Variables and Memory Optimization

by Dr. Osama M. Khaled last modified 2022-07-19T05:23:42+01:00
When you start coding, you need to be mindful to memory usage and leakage.

 If you are able to use local variable, then do it. This means that the variable will be used locally within a method, construct, or a block.  The lifetime of the variable is bounded by that construct, block, or method.

If you believe that variable is an attribute of a class instance, then declare it as a class attribute/variable.  In this case, every time you create an instance of that class, the variable will be located in heap memory and a slot will be allocated to it.  However, if you discover after a while that the class variable is not used across different methods and not needed to represent class instance state, then it is better to move it to the method where it was used

Class instances sometimes share some static variables that need to be kept among these instances.  This usage is mostly for static fixed values.  However, there may be some static variables used as shared resources.  In this case you need to synchronize the use of these resources to avoid race conditions.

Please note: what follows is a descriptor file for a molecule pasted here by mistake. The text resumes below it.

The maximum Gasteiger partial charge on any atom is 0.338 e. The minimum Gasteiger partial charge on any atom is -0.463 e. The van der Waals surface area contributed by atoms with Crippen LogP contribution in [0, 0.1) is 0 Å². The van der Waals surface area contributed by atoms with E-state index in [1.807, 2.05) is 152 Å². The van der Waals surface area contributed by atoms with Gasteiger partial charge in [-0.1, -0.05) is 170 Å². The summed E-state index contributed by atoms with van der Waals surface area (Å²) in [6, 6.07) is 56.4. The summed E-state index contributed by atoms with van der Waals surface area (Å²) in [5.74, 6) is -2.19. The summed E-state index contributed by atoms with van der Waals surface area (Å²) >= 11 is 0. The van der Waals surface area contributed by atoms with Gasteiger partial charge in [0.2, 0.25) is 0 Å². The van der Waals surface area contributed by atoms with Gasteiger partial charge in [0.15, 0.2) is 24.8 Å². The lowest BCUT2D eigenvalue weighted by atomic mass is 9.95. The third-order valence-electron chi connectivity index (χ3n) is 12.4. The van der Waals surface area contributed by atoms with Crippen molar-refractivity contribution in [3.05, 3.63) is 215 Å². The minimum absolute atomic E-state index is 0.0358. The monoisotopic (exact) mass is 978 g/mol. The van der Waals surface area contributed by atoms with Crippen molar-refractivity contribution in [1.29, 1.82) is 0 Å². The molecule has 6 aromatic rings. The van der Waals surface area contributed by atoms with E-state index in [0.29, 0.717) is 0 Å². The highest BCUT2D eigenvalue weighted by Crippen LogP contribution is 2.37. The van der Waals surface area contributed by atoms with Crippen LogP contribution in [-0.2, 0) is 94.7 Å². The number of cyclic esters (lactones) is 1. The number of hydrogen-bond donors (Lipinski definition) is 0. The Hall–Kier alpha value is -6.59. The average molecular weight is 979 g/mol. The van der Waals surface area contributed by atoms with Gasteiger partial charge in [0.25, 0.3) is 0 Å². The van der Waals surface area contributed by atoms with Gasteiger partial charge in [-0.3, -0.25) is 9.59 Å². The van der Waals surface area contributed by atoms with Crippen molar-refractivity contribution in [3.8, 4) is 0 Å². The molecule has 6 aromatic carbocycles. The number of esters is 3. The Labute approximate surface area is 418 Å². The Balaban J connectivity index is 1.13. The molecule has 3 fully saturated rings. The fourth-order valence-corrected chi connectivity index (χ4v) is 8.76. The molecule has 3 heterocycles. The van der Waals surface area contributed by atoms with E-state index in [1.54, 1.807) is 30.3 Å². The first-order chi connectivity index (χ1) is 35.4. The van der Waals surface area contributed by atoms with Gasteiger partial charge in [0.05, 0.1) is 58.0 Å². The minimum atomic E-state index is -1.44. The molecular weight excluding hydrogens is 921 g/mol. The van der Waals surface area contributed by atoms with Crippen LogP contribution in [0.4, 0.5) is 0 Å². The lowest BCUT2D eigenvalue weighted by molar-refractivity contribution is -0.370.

Please check this example

public class Example {
   int myInstanceVar = 10;
   static int myStaticVar = 50;
   
   public static void main(String args[]){
      String myLocalVar = "100";
      Example obj = new Example();
      
      System.out.println("myInstanceVar = "+obj.myInstanceVar);
      System.out.println("myStaticVar =  "+Example.myStaticVar);
      System.out.println("myLocalVar = "+ myLocalVar);
   }
}
myLocalVar is initialized and destroyed once the execution of the method completes.  This is a very simple example, but in more complex examples, there would be may methods.
myInstanceVar is initialized and allocated to heap memory once object is constructed.
myStaticVar is allocated memory once program starts.